Balasana also called child’s pose is one of the classic yoga asanas because it is very useful to free the body and mind from tensions.
In this article, we will deepen the origin and myth related to this position, how to perform it correctly, and its main benefits.
Table of Contents
- meaning and myth of balasana
- how to do the child’s pose
1. THE MEANING AND MYTH OF BALASANA
The term balasana comes from the Sanskrit bala = child and asana = position.
It is very often found within the yoga sequences to give breathing and rest after intense positions or in the opening or closing of the lesson.
Have you ever wondered what its deepest meaning is?
In the yogic tradition, the asanas have a deeper meaning, linked to myths and stories, which help us to interpret the message that the position wants to convey to us.
I must say that I am not an expert in yogic studies, but reading more about the meanings behind the movements with curiosity allows me to give a deep sense of the practice and better understand the message of yoga.
Speaking of balasana I found several narratives and in this article, I decided to briefly report two.
The first relates that Krishna, after his miraculous birth, was raised together with his brother Balaram. One day while they were playing together, Krishna picked up a handful of earth and ate it. Balaram, seeing him, ran to his mother Yashoda saying that his brother had swallowed the earth and was in danger of suffocating. The mother immediately ran to Krishna asking if he had eaten the earth and he replied no. Yashoda did not believe his son, who still had a muddy face and so asked him to open his mouth to check. What he found there was not the earth, but the entire universe with its galaxies floating in space.
In the second narration, it is said that the sage Markandeya had a vision about the end of the world. He saw the terrible scenario of the death of the world, during which all the rivers, mountains, forests, planets and stars are submerged by the sea. During the vision, once everything was submerged, he saw a banyan leaf floating and above a newborn. It was Vishnu. In view of this, the sage understood that death is only a cyclical event and that rebirth will always follow it. So impressed by the vision, Markandeya was sucked into the child’s body, where he saw the entire universe reforming.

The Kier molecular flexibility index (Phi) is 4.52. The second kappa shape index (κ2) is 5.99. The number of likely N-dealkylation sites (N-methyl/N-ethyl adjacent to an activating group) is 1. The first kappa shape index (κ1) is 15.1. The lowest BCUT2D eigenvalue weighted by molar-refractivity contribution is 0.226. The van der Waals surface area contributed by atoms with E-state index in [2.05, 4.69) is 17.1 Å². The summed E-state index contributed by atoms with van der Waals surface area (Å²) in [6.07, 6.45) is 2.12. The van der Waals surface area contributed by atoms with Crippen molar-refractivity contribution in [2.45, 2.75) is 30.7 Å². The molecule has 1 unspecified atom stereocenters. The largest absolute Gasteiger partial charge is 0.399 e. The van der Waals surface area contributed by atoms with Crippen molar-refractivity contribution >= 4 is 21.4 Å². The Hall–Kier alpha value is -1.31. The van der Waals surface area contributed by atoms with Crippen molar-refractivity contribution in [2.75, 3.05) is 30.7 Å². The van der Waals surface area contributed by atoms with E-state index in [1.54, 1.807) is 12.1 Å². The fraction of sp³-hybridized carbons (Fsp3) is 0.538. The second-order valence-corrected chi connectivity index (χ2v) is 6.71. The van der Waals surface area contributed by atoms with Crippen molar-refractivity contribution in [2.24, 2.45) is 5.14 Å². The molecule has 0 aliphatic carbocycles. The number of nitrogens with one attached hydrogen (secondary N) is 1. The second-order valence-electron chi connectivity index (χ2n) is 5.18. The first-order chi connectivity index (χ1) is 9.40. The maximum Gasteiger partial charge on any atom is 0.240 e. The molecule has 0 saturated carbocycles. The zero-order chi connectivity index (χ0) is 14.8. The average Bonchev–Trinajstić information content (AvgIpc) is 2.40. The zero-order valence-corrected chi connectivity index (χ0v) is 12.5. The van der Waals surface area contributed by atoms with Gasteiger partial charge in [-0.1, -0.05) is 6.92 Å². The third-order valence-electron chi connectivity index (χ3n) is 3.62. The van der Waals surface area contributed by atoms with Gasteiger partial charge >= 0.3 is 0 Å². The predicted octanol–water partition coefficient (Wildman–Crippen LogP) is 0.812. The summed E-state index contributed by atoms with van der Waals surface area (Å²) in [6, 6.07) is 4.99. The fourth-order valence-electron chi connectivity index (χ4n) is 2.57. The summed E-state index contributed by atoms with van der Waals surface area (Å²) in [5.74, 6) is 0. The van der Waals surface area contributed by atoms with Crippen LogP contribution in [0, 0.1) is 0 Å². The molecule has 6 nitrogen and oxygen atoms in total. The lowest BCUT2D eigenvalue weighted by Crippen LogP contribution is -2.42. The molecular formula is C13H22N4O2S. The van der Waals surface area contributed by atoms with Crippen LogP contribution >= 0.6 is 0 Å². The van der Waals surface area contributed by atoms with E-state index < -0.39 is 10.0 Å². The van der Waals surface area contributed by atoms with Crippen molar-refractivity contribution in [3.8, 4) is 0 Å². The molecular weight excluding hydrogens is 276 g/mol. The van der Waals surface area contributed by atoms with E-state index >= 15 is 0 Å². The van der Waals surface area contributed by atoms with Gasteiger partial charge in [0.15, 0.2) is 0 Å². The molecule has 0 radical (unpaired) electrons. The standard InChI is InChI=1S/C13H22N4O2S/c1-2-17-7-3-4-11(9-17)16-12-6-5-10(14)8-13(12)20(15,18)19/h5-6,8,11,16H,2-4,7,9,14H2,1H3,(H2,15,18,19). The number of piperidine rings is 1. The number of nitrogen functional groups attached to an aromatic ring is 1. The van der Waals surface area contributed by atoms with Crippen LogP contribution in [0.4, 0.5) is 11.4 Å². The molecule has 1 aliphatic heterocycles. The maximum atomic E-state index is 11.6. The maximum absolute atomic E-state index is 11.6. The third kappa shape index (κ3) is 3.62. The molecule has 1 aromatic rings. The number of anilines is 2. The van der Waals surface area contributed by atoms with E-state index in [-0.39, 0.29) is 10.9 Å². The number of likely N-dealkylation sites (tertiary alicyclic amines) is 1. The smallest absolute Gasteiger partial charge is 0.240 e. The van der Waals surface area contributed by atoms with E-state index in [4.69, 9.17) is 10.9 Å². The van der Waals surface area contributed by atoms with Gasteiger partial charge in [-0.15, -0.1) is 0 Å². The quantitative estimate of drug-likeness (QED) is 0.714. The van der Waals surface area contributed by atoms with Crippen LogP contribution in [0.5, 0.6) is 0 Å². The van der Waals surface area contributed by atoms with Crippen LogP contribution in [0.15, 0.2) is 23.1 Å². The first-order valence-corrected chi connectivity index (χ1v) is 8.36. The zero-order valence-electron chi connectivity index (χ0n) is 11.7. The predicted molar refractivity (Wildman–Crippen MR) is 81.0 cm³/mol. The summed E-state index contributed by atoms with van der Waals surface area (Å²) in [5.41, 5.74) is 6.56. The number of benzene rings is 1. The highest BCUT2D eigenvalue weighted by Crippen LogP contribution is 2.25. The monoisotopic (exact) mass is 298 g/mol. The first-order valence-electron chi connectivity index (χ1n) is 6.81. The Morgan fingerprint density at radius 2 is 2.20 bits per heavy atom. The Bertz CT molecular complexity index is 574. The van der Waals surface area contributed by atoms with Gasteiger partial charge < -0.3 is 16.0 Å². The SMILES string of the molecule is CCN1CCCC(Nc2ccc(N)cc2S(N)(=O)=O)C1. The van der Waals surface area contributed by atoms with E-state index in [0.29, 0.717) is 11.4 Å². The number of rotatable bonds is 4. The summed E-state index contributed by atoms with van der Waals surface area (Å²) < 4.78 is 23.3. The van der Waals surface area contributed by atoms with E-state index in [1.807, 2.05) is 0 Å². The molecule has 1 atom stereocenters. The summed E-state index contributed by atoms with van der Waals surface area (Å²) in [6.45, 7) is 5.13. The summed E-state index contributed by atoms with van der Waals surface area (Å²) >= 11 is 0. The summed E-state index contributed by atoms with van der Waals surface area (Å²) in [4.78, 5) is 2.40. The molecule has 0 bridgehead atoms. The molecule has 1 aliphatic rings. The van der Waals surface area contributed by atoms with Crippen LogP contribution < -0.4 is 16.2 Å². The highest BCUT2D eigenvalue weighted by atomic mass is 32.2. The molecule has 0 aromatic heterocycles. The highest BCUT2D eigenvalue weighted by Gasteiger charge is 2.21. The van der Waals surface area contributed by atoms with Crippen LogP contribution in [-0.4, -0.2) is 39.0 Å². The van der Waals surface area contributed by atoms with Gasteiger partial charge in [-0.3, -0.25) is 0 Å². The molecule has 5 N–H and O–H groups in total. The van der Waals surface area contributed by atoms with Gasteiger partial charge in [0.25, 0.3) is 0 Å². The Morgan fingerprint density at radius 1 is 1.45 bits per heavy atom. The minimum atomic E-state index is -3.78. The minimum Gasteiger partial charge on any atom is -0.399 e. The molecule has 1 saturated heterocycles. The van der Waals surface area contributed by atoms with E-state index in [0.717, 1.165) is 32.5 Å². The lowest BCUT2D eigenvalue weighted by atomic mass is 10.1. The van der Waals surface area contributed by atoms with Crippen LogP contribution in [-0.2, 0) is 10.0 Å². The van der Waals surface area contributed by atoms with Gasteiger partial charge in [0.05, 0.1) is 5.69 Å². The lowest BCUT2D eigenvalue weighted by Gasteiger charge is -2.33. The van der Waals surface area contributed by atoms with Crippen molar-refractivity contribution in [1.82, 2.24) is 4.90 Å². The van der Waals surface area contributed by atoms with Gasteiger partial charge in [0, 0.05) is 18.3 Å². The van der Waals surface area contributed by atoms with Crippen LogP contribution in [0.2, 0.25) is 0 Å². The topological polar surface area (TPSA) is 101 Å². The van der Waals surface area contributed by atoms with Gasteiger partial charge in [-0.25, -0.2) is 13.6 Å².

But what do these two narratives focus on with balasana?
Both depict God as a child, acting in his purity and innocence, with playfulness. This arouses a feeling of unconditional and maternal love for those who approach him that allows access to the divine and the universe contained in it.
Entering the position of the child we can abandon ourselves in a version of ourselves capable of rediscovering the purity and absence of fear dictated by the ego that allows us to receive love and connection with the divine.
2. how to do child’s pose
- Kneeling on the mat, join your knees and toes
- Sit on your heels and come down with your shoulders and chest on your thighs relaxing your abdomen
- The forehead is resting on the ground and the arms are stretched out along the sides with the palms facing upwards
- Relax your shoulders and hips and let your back relax
- To exit the position, bring your hands back under your shoulders and sit back on your heels
There are several variations of the pose: you can try stretching your arms over your head to have a more relaxing effect or opening your knees and creating space for the abdomen and chest.
The position of the child when performed consciously gives excellent elongation to the back, ankles, and hips.
Helps calm the nervous system.
Breathing, also helps to reduce headaches
It is a very sweet and accessible position, but not recommended for pregnant women because it compresses the abdomen.
Those who have knee problems should pay attention and bring more attention using for example support under the buttocks or legs.
If you liked this article and it helped let me know in the comments. I’ll be happy to read what you think 🙂
Looking forward to the next article, keep practicing and stay inspired! See you on the mat.